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Amnesty: Arms Supplies From China, Sudan, Ukraine Fuel South Sudan Unrest

Amnesty International on Thursday alleged that a steady flow of military weapons from China, Sudan and Ukraine has triggered indiscriminate attacks by both the South Sudanese Armed Forces and armed Opposition groups.

In a new briefing on 'Overshadowed Conflict, Arms supplies fuel violations in Mayom County, Unity State,' Amnesty examines the impact of irresponsible supplies and misuse of weapons, munitions and armaments resulting in civilian casualties and thousands of people being displaced in the new north-eastern African country.

Scores of people have been killed or injured, had their homes destroyed, or have been forced to flee due to indiscriminate attacks on civilian areas by the South Sudanese Armed Forces, known as the Sudan Peoples Liberation Army (SPLA) and the armed Opposition group, the South Sudan Liberation Army (SSLA), in Mayom county, in South Sudan's Unity State in 2010 and 2011.

Ahead of the first anniversary of South Sudan's independence and just days before the world's governments gather for the crucial Arms Trade Treaty negotiations at the U.N., the London-based human rights watchdog called for a strong and robust treaty with rules to end irresponsible arms transfers to those likely to use them for serious violations of human rights and war crimes.

Erwin van der Borght, Amnesty's Africa Director, urged governments to "immediately stop supplying South Sudan with conventional arms which have been used to commit violations of international humanitarian and human rights law until adequate systems of training and accountability are in place."

Amnesty has documented serious human rights violations committed by all sides using an array of weapons, including Pristine 2010 Sudanese-manufactured ammunition used by the armed Opposition, Chinese manufactured anti-vehicle mines freshly laid on Unity State's roads, new 2010 model mortar shells, likely of Sudanese manufacture, used by armed Opposition groups that indiscriminately shelled civilian areas, and the first confirmed combat use of Ukrainian-supplied T-72 main battle tanks by South Sudan armed forces to indiscriminately shell civilian settlements.

There have been repeated incidents of civilians being killed or injured during fighting between the SPLA and the SSLA. Residents described a pattern of indiscriminate firing and shelling.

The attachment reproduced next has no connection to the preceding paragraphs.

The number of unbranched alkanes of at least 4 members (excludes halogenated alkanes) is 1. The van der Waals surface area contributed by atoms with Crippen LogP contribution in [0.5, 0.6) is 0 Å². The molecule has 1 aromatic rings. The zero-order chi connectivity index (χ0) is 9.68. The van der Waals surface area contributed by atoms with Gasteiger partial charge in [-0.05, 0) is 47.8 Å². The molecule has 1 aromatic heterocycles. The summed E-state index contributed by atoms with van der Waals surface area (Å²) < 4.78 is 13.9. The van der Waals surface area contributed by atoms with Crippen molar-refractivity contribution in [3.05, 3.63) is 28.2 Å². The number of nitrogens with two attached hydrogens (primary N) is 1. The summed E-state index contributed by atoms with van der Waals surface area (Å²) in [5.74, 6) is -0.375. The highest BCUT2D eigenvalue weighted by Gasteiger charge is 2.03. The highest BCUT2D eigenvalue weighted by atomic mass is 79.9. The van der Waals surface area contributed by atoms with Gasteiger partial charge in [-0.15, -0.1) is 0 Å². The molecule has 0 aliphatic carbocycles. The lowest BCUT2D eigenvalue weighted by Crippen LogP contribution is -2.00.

The SPLA appears to justify attacks against civilians and their property because the communities have shown support for the armed Opposition.

Ukrainian supplied T-72 main battle tanks are entirely unsuitable for urban fighting as they cannot distinguish between military and civilian objects in urban areas.

Amnesty says clandestine delivery of these battle tanks from Ukraine to South Sudan in 2009 involved transfers via Kenya and Uganda and included shipping companies from Germany and Ukraine, and UK and Isle of Man-registered shell companies.

Amnesty quoted a former senior SSLA member as telling them that his forces had received significant numbers of Kalashnikov-type assault rifles "new from the boxes," as well as ammunition, light and heavy machine-guns, B10 recoilless rifles plus mortars.

Evidence suggests that ammunition used by SSLA is manufactured in Sudan and rifles include new Chinese-manufactured Type 56-1 rifles. Many civilian deaths reported by residents were due to gunshot wounds sustained after intense fighting inside major towns in the region, including Mayom, Mankien and Riak.

Over the past 12 months the SSLA has also laid Chinese made anti-vehicle landmines on major roads in Unity State. Scores of civilians have been killed or injured in the past year due to the laying of these mines by the SSLA and this also increases food and fuel costs as the mines hamper access in the region.

by RTTNews Staff Writer

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